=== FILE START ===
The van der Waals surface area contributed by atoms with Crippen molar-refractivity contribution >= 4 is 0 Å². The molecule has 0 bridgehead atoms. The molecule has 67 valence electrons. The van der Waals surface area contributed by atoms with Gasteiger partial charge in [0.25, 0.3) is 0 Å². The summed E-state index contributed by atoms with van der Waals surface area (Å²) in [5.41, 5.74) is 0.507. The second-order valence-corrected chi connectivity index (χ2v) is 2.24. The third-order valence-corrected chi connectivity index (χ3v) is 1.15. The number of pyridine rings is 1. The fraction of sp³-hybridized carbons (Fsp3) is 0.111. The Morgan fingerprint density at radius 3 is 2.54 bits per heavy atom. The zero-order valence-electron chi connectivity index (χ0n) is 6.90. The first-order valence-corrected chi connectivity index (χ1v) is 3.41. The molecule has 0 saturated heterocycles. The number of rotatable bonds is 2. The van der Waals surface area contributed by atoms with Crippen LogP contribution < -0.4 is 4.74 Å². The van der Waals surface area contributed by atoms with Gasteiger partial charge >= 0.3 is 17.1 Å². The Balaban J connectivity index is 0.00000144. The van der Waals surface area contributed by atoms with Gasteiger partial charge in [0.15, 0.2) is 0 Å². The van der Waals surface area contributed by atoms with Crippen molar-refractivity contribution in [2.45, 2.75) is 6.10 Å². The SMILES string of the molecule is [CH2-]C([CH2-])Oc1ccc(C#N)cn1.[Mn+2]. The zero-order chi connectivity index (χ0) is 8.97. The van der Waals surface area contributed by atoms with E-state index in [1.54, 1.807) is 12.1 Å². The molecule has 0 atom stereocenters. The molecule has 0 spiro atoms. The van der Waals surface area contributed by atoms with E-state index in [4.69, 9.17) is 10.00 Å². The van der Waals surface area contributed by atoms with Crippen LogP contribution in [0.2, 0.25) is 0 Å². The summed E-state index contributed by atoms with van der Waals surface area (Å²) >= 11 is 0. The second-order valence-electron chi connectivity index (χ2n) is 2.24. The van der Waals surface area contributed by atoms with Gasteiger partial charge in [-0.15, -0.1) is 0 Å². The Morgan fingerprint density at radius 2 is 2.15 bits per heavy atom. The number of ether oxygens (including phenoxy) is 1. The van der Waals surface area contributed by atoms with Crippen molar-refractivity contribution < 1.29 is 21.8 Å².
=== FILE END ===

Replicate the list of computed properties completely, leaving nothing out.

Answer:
The van der Waals surface area contributed by atoms with Crippen molar-refractivity contribution >= 4 is 0 Å². The molecule has 0 bridgehead atoms. The molecule has 67 valence electrons. The van der Waals surface area contributed by atoms with Gasteiger partial charge in [0.25, 0.3) is 0 Å². The summed E-state index contributed by atoms with van der Waals surface area (Å²) in [5.41, 5.74) is 0.507. The second-order valence-corrected chi connectivity index (χ2v) is 2.24. The third-order valence-corrected chi connectivity index (χ3v) is 1.15. The number of pyridine rings is 1. The fraction of sp³-hybridized carbons (Fsp3) is 0.111. The Morgan fingerprint density at radius 3 is 2.54 bits per heavy atom. The zero-order valence-electron chi connectivity index (χ0n) is 6.90. The first-order valence-corrected chi connectivity index (χ1v) is 3.41. The molecule has 0 saturated heterocycles. The number of rotatable bonds is 2. The van der Waals surface area contributed by atoms with Crippen LogP contribution < -0.4 is 4.74 Å². The van der Waals surface area contributed by atoms with Gasteiger partial charge >= 0.3 is 17.1 Å². The Balaban J connectivity index is 0.00000144. The van der Waals surface area contributed by atoms with Gasteiger partial charge in [0.15, 0.2) is 0 Å². The van der Waals surface area contributed by atoms with Crippen molar-refractivity contribution in [2.45, 2.75) is 6.10 Å². The SMILES string of the molecule is [CH2-]C([CH2-])Oc1ccc(C#N)cn1.[Mn+2]. The zero-order chi connectivity index (χ0) is 8.97. The van der Waals surface area contributed by atoms with E-state index in [1.54, 1.807) is 12.1 Å². The molecule has 0 atom stereocenters. The molecule has 0 spiro atoms. The van der Waals surface area contributed by atoms with E-state index in [4.69, 9.17) is 10.00 Å². The van der Waals surface area contributed by atoms with Crippen LogP contribution in [0.2, 0.25) is 0 Å². The summed E-state index contributed by atoms with van der Waals surface area (Å²) >= 11 is 0. The second-order valence-electron chi connectivity index (χ2n) is 2.24. The van der Waals surface area contributed by atoms with Gasteiger partial charge in [-0.15, -0.1) is 0 Å². The Morgan fingerprint density at radius 2 is 2.15 bits per heavy atom. The number of ether oxygens (including phenoxy) is 1. The van der Waals surface area contributed by atoms with Crippen molar-refractivity contribution < 1.29 is 21.8 Å².